On December 28th, the NY Times Magazine published an edition titled “The Lives They Lived,” which consisted of 24 essays about notable people who passed away in 2008. One of the individuals selected for inclusion in the issue was disability rights lawyer/activist/writer/lecturer Harriet McBryde Johnson.
Not long after that, Paul Longmore, historian and Director of the Institute on Disability at San Francisco State University, wrote a message to a large number of people in his address book:
Colleagues and Friends:
This past Sunday, the New York Times Magazine carried obituaries on people who died during 2008. One of the obituaries was about Harriet McBryde Johnson, disability rights campaigner and challenger of philosopher Peter Singer. Yet the Times had Singer write that obituary. http://www.nytimes.com/2008/12/28/magazine/28mcbryde-t.html?ref=magazine. I sent the letter below to the editor a few minutes ago. I urge everyone who regarded Harriet as one of our most important leaders to register their outrage.
As I am sure others did, I waited for the NY Times Magazine to print Longmore’s letter. The wait was in vain. Last Sunday, two responses to Singer were published, and I don’t want to take away from the authors, who made some good points. But they weren’t the points made in the letter submitted by Longmore, whose critique is blunt and brutal. Here it is, published with permission:
Having Peter Singer write an obituary about Harriet McBryde Johnson seems so reassuring. We can have a calm, rational, even friendly discussion about “killing” people with disabilities. That’s Mr. Singer’s word and that’s his ethical and legal position. He thinks parents should have the right to have their disabled babies killed. And that’s what my comrade in disability rights activism Harriet fiercely opposed. In this short piece, Mr. Singer demonstrates that while he learned a couple of things about the real lives of people with disabilities from his encounters with Harriet, he still does not understand the meanings and values and imperatives of her life, or, for that matter, the lives of the rest of us who live with significant disabilities. If he did, he wouldn’t question surveys which find “that people living with disabilities show a level of satisfaction with their lives that is not very different from that of people who are not disabled.” And though the magazine’s editors published a couple of Harriet’s articles, you expose your failure to understand her and her message by offensively headlining this piece “Happy Nevertheless.” In the end, Mr. Singer still thinks that Harriet’s parents should have been able to prevent her from living her life, from having her life at all, a life that championed the dignity and value of all people’s’ lives. So the Times, which a long time ago editorialized in favor of a disabled person’s right to have a doctor help her commit suicide (“Condemned to Life,” April 24, 1986), gives Mr. Singer the last word in his debate with Harriet and enables him portray himself as open-minded, tolerant, and humane. Meanwhile, we who mourn the loss of our Harriet must regard this obituary as not just falsifying but obscene.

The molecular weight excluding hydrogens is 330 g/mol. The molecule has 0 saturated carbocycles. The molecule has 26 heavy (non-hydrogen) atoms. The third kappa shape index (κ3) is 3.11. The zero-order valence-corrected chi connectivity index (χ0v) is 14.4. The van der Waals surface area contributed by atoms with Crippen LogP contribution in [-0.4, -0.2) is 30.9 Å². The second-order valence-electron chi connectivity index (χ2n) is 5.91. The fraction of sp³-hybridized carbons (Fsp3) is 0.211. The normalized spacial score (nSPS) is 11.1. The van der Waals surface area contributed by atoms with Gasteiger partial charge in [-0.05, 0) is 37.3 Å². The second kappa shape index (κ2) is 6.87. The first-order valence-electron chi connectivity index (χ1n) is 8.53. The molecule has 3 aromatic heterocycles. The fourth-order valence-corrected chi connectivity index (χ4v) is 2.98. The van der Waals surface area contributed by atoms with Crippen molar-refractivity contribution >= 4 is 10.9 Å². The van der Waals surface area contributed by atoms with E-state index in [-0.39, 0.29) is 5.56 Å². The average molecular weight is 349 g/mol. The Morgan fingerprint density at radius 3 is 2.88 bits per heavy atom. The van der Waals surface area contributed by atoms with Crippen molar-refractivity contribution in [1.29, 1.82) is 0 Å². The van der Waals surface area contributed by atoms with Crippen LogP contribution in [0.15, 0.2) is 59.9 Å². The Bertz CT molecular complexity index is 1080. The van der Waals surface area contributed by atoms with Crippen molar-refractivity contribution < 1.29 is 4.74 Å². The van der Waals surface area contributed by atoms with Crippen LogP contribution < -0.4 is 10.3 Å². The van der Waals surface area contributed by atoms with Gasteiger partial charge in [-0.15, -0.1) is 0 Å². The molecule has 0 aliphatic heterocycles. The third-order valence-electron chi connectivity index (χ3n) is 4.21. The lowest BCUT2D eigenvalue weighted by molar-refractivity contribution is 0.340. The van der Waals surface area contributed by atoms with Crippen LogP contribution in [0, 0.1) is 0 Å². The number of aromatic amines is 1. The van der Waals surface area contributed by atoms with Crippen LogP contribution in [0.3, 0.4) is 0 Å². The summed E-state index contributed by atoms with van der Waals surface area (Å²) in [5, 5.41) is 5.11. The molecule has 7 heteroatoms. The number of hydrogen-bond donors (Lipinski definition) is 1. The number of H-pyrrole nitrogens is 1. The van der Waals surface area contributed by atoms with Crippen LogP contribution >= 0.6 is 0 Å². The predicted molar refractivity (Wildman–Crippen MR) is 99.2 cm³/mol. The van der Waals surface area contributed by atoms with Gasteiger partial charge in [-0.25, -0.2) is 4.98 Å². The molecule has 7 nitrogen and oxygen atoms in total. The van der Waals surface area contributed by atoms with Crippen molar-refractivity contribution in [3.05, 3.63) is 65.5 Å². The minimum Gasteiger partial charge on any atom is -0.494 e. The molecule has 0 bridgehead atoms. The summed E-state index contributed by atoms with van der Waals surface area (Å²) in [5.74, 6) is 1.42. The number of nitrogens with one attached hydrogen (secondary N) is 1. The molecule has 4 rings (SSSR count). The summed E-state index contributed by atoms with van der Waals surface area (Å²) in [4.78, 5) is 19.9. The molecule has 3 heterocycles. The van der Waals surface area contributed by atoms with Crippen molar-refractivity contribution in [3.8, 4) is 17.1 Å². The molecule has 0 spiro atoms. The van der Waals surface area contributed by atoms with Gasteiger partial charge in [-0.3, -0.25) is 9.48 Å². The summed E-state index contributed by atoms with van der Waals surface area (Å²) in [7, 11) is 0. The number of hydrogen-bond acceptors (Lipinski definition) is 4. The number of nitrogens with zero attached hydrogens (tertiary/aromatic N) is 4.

A few weeks ago, there was an article saying that the print version of the NY Times could actually come to an end within the next year. This produced a lot of warning calls from (big surprise) professional journalists that our society could suffer without the benefit of classically trained journalists.
Me, I’m not convinced. I don’t see where the NY Times or other big newspaper has really ever “gotten” disability. Maybe it’s time to try something new. –Stephen Drake